The main feature of this type of dam is, there is no separate water retaining member is provided and the water retaining member is formed only by enlarging the upstream end side of the buttress. Thus the dam is made with a series of buttresses and massive heads placed side by side.

The massive head type buttress dams may be further subdivided on the basis of the shape of the buttress head into the following 3 types:

  • Round head buttress dams
  • Diamond head buttress dams
  • Tee head buttress dams
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Classification based on the joint between the sloping membrane and buttresses
On the basis of the joint between the sloping membrane and buttresses the buttress dams may be classified in the following three categories

  • Rigid buttress dams

Here, the sloping membrane or deck is constructed monolithic with the buttresses. As such for these dams the influence of foundation settlement, temperature variation and shrinkage of concrete are significant and provisions have to be made for these in the design.

  • Articulated buttress dams

Here, the sloping membrane or deck is not constructed monolithic with the buttresses. As such dams are flexible and hence the influence of settlement of foundation, temperature variation and shrinkage of concrete are not significant for these dams

  • Intermediate or semi-rigid buttress dams

The intermediate or semi-rigid buttress dams are in between the rigid and articulated buttress dams. Thus these dams eliminate the undesirable rigidity but also do not possess high degree of articulation or flexibility.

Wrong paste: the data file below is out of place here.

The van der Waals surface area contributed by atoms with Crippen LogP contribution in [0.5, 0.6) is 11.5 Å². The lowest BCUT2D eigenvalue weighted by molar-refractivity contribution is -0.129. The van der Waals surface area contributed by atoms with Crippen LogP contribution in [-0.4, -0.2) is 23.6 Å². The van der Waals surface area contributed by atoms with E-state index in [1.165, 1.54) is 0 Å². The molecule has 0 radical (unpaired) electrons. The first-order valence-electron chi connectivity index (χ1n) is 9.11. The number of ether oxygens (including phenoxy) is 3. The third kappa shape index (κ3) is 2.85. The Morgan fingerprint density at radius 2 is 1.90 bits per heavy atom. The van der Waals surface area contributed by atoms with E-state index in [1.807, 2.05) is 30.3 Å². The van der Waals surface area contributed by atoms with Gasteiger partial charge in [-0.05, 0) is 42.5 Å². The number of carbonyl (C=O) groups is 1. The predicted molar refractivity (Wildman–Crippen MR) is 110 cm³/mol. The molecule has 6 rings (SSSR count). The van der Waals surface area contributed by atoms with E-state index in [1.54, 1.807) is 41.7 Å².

Advantages of buttress dams

  • A buttress dam is less massive than a comparable gravity dam. The buttress dam can be constructed even on a relatively weak foundation on which the gravity dam may not be constructed.
  • The spacing of the buttresses may be adjusted to utilize zones of good foundations
  • Buttress dams can be designed to accommodate moderate amounts of foundation movement without serious damages, thus it can be built in the soil with differential settlements.
  • The amount of concrete required for a buttress dam is about 1/3 to ½ of the concrete required for a gravity dam of the same height.
  • Access is possible to the back of the upstream face of the dam and to the foundation between buttresses for periodic inspection and for subsequent grouting and drilling pressure relied holes, if required.
  • The uplift pressure acting on a buttress dam is considerably less which leads to economy in concrete and overall stability of the dam.
  • The upstream face of a buttress dam being considerably inclined a large vertical component of water pressure is developed which contributes to overall stability of the dam and saves concrete.
  • The power house, switch yard etc., can be located between the buttresses thus saving some cost of construction.
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Disadvantages of buttress dams

  • Skilled labor requirements and the shuttering to concrete ratio are greater for buttress dam than for a gravity dam. This may lead to higher unit rate of concrete.
  • Deterioration of the upstream surface of relatively thin reinforced-concrete deck slab or arch of a buttress dam has more serious effects on the stability of the dam,
  • The number of water seals to be provided and maintained for a buttress dam is usually more than for other dams.
  • The foundation stresses being higher, either sound rock foundation is necessary or spread footings, or continuous mat may be required to be provided which will increase the cost of construction.
  • The saving due to reduction in the quantity of concrete will also be to some extent offset by the requirement of heavy reinforcement for relatively thin members of a buttress dam
  • The buttress dams are more susceptible to willful damage (by sabotage or enemy action) than solid gravity dams.

Reference

[1] A. Abdulamita, S. Demetriua, A. Aldeaa, C. Neagua, D. Gaftoia., Ambient vibration tests at some buttress dams in Romania, X International conference on structural engineering , Procedia Engineering 199 (2017) 2196–2201